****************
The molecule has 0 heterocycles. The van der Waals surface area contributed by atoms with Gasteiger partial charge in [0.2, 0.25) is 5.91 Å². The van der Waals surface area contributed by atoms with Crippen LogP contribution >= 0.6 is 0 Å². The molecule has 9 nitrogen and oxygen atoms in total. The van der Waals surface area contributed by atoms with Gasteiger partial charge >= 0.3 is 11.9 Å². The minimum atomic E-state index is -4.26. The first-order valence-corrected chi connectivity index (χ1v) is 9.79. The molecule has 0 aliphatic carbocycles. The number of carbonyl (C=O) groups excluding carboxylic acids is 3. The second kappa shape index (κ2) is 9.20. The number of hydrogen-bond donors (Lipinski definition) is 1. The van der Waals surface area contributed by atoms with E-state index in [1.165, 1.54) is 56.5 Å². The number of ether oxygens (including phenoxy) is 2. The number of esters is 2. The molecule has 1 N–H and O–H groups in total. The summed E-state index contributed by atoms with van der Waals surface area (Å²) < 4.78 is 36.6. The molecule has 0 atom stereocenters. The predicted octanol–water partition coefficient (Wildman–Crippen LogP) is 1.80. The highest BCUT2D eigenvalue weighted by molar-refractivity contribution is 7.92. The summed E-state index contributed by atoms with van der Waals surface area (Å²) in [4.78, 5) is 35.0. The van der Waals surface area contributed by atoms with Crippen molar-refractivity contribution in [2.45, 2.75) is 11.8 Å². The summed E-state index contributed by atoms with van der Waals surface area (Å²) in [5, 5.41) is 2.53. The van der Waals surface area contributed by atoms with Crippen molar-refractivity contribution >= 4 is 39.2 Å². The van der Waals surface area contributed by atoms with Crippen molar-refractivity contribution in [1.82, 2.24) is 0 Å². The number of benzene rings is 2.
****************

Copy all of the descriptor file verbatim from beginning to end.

The molecule has 0 heterocycles. The van der Waals surface area contributed by atoms with Gasteiger partial charge in [0.2, 0.25) is 5.91 Å². The van der Waals surface area contributed by atoms with Crippen LogP contribution >= 0.6 is 0 Å². The molecule has 9 nitrogen and oxygen atoms in total. The van der Waals surface area contributed by atoms with Gasteiger partial charge >= 0.3 is 11.9 Å². The minimum atomic E-state index is -4.26. The first-order valence-corrected chi connectivity index (χ1v) is 9.79. The molecule has 0 aliphatic carbocycles. The number of carbonyl (C=O) groups excluding carboxylic acids is 3. The second kappa shape index (κ2) is 9.20. The number of hydrogen-bond donors (Lipinski definition) is 1. The van der Waals surface area contributed by atoms with E-state index in [1.165, 1.54) is 56.5 Å². The number of ether oxygens (including phenoxy) is 2. The number of esters is 2. The molecule has 1 N–H and O–H groups in total. The summed E-state index contributed by atoms with van der Waals surface area (Å²) < 4.78 is 36.6. The molecule has 0 atom stereocenters. The predicted octanol–water partition coefficient (Wildman–Crippen LogP) is 1.80. The highest BCUT2D eigenvalue weighted by molar-refractivity contribution is 7.92. The summed E-state index contributed by atoms with van der Waals surface area (Å²) in [4.78, 5) is 35.0. The van der Waals surface area contributed by atoms with Crippen molar-refractivity contribution in [2.45, 2.75) is 11.8 Å². The summed E-state index contributed by atoms with van der Waals surface area (Å²) in [5, 5.41) is 2.53. The van der Waals surface area contributed by atoms with Crippen molar-refractivity contribution >= 4 is 39.2 Å². The van der Waals surface area contributed by atoms with Crippen molar-refractivity contribution in [1.82, 2.24) is 0 Å². The number of benzene rings is 2.